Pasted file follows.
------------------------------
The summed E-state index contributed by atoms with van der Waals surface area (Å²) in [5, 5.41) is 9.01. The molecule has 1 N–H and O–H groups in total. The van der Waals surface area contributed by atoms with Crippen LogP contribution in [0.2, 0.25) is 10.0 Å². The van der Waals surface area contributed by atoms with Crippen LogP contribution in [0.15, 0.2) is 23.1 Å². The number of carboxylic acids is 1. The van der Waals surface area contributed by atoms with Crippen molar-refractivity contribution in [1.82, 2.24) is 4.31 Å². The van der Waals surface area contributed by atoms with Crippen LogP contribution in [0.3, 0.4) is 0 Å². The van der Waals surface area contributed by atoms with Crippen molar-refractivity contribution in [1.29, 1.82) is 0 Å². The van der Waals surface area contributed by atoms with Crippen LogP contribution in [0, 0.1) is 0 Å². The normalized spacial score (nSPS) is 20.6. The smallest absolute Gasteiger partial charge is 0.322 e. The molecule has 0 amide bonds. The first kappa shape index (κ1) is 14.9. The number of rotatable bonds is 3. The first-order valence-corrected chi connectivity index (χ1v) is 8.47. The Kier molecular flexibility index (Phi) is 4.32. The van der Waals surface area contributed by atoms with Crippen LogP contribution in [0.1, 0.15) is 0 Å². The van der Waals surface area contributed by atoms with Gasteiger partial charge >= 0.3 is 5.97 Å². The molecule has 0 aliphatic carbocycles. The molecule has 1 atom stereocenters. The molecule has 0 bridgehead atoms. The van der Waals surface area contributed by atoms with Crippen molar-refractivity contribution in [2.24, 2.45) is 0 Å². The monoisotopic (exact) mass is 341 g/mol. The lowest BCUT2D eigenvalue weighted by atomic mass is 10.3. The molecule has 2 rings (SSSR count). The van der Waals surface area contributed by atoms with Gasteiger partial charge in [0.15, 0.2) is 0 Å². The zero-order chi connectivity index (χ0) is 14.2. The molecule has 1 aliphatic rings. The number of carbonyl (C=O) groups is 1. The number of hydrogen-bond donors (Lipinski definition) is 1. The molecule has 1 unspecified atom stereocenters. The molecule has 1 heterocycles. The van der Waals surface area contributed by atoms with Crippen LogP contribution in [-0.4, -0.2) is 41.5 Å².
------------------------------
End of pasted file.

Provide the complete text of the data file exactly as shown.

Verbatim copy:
The summed E-state index contributed by atoms with van der Waals surface area (Å²) in [5, 5.41) is 9.01. The molecule has 1 N–H and O–H groups in total. The van der Waals surface area contributed by atoms with Crippen LogP contribution in [0.2, 0.25) is 10.0 Å². The van der Waals surface area contributed by atoms with Crippen LogP contribution in [0.15, 0.2) is 23.1 Å². The number of carboxylic acids is 1. The van der Waals surface area contributed by atoms with Crippen molar-refractivity contribution in [1.82, 2.24) is 4.31 Å². The van der Waals surface area contributed by atoms with Crippen LogP contribution in [0.3, 0.4) is 0 Å². The van der Waals surface area contributed by atoms with Crippen molar-refractivity contribution in [1.29, 1.82) is 0 Å². The van der Waals surface area contributed by atoms with Crippen LogP contribution in [0, 0.1) is 0 Å². The normalized spacial score (nSPS) is 20.6. The smallest absolute Gasteiger partial charge is 0.322 e. The molecule has 0 amide bonds. The first kappa shape index (κ1) is 14.9. The number of rotatable bonds is 3. The first-order valence-corrected chi connectivity index (χ1v) is 8.47. The Kier molecular flexibility index (Phi) is 4.32. The van der Waals surface area contributed by atoms with Crippen LogP contribution in [0.1, 0.15) is 0 Å². The van der Waals surface area contributed by atoms with Gasteiger partial charge >= 0.3 is 5.97 Å². The molecule has 0 aliphatic carbocycles. The molecule has 1 atom stereocenters. The molecule has 0 bridgehead atoms. The van der Waals surface area contributed by atoms with Crippen molar-refractivity contribution in [2.24, 2.45) is 0 Å². The monoisotopic (exact) mass is 341 g/mol. The lowest BCUT2D eigenvalue weighted by atomic mass is 10.3. The molecule has 2 rings (SSSR count). The van der Waals surface area contributed by atoms with Gasteiger partial charge in [0.15, 0.2) is 0 Å². The zero-order chi connectivity index (χ0) is 14.2. The molecule has 1 aliphatic rings. The number of carbonyl (C=O) groups is 1. The number of hydrogen-bond donors (Lipinski definition) is 1. The molecule has 1 unspecified atom stereocenters. The molecule has 1 heterocycles. The van der Waals surface area contributed by atoms with Crippen LogP contribution in [-0.4, -0.2) is 41.5 Å².